Why you might not want to use Rails timestamps

Ran into an interesting issue today. I inherited some code that did this sort of thing:


which would nearly always actually give you the last rejection, but in a SQL database, this is not guaranteed.

The solution might be to add a default scope:

  default_scope ->{order 'created_at ASC'}

interestingly, though, when I added this, which you would think was virtually a noop as far as logic goes, several tests failed.

It turned out that the resolution on timestamps from Rails (at least with MySQL, as in this instance) was 1/100 of a second. In testing, this meant that the test records were all getting created with the same timestamp.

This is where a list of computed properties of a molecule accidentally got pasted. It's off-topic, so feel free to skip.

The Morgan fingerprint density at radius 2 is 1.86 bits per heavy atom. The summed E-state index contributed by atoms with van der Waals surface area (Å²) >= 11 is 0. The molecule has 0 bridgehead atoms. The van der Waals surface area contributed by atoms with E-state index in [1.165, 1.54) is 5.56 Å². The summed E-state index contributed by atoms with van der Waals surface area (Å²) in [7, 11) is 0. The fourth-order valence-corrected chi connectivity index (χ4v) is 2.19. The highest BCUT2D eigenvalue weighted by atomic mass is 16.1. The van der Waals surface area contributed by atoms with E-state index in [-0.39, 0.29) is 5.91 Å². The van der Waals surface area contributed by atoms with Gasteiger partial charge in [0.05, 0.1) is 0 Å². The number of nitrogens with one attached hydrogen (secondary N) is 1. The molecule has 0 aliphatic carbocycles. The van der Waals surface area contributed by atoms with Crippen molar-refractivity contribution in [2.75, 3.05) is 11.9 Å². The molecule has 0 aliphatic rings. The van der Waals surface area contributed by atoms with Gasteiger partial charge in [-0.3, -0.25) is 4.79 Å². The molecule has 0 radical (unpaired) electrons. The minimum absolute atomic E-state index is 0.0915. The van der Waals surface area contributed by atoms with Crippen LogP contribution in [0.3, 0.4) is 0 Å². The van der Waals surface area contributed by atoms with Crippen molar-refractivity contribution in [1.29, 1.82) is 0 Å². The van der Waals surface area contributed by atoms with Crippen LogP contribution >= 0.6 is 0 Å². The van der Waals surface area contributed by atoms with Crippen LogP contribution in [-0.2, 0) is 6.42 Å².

The test did some things and then asserted something about the last record. The order actually made that pick essentially a random record, so the test failed.

I’ve long thought that it was better anyway to have the database record timestamps. A single source of truth for time, and it might be a tad bit faster.

The solution would be to add a default timestamp value of NOW() to all the created_at fields, but this doesn’t set updated_at. You could set that using a trigger. I should benchmark whether that is faster or slower than having Rails do it…